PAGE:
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Published On: Sun, May 25th, 2014

Crisis in South Sudan: conflict, famine and cholera

The conflict in South Sudan, which began in mid-December 2013, has left a third of the population severely food insecure. Many people are unable to farm, tend to their livestock and feed their families. According to the United Nations Office for the Coordination of Humanitarian Affairs (OCHA), the violence and fear have forced over 1.3 million people from their homes since fighting began. 

South Sudan Image/CIA

South Sudan
Image/CIA

One third of all South Sudanese are severely food insecure as a result of conflict, displacement, destroyed markets and disrupted livelihoods. In fact, with the rains beginning in the country could leave 60 percent of the roads inaccessible to aid. If nothing is done, the situation could quickly unravel, bringing the number of displaced to 1.5 million. One out of two South Sudanese could be displaced, sick or starving by December 2014. 50,000 children could die from malnutrition.

This has prompted the international donor community to donate to this tragic cause. The UN and its humanitarian partners need a total of $1.8 billion to provide life-saving assistance throughout 2014. To date, $600 million US has been pledged.

In addition, a cholera outbreak has been officially declared in the capital, Juba, where over 300 people have been affected. 14 people have died from the dangerous gastrointestinal disease. Médecins Sans Frontières (MSF) has responded to the Juba outbreak to help contain it.

“Following five months of intense conflict, dire conditions in many camps for displaced people, and a worsening rainy season, we are concerned about the impact of the disease”, says Brian P Moller, MSF Head of Mission in South Sudan. “Yet cholera can be simply and effectively treated if caught early enough. MSF’s priority is to ensure a quick and efficient response to contain the outbreak as much as possible, working on both the treatment of patients and the prevention of the disease.”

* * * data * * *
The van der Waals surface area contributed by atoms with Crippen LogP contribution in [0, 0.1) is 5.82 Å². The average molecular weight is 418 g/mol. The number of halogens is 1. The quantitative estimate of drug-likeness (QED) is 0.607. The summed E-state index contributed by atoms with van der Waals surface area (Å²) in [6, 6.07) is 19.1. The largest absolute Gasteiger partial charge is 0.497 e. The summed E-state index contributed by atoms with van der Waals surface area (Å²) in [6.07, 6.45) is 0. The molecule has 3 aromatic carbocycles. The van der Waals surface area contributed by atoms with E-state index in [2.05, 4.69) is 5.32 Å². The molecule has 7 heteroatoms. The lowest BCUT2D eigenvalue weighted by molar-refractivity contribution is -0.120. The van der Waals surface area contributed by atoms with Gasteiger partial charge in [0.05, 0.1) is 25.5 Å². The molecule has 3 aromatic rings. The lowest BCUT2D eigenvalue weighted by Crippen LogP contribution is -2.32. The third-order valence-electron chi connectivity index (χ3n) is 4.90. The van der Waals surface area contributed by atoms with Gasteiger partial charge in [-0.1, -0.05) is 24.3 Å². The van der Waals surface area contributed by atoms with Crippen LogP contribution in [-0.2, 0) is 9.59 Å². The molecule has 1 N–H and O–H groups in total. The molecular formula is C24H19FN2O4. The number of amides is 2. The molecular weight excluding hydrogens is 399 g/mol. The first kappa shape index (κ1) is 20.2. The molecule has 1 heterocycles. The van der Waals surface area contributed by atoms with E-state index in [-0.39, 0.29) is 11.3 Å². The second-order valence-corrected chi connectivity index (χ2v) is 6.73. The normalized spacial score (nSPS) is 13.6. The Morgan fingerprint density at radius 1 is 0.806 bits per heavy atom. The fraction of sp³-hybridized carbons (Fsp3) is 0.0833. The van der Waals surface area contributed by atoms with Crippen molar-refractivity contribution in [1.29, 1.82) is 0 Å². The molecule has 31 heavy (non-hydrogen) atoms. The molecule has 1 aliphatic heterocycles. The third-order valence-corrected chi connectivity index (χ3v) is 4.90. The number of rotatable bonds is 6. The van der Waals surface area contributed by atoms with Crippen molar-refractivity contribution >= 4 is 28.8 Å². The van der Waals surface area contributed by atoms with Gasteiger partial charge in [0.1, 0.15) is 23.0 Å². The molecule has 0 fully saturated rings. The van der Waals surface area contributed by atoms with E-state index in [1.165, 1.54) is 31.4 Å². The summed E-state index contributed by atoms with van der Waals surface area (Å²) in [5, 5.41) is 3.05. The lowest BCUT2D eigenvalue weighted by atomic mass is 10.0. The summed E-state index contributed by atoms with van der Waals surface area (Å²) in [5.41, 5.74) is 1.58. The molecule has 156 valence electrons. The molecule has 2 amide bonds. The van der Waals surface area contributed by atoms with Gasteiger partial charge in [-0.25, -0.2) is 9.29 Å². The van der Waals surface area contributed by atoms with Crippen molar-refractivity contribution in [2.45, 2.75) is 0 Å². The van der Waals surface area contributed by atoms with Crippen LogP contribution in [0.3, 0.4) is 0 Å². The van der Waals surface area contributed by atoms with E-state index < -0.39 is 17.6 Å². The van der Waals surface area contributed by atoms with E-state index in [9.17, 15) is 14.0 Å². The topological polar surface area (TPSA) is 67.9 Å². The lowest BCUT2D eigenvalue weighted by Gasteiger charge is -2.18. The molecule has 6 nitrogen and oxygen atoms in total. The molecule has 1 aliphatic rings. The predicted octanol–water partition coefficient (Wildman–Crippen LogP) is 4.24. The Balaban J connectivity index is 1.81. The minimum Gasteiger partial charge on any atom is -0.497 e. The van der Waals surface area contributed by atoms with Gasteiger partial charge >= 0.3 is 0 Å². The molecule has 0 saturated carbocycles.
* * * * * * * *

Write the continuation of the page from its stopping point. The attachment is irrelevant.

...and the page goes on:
Setting up a cholera treatment center, identifying further locations for other potential treatment centres, providing safe water, conducting awareness campaigns; and organizing cholera vaccinations in camps for displaced people (IDPs) are some of the actions taken by MSF.

Cholera is an acute diarrheal infection caused by ingestion of food or water contaminated with the bacterium Vibrio cholerae. For more infectious disease news and information, visit and “like” the Infectious Disease News Facebook page.

 

About the Author

- Writer, Co-Founder and Executive Editor of The Global Dispatch. Robert has been covering news in the areas of health, world news and politics for a variety of online news sources. He is also the Editor-in-Chief of the website, Outbreak News Today and hosts the podcast, Outbreak News Interviews on iTunes, Stitcher and Spotify Robert is politically Independent and a born again Christian Follow @bactiman63

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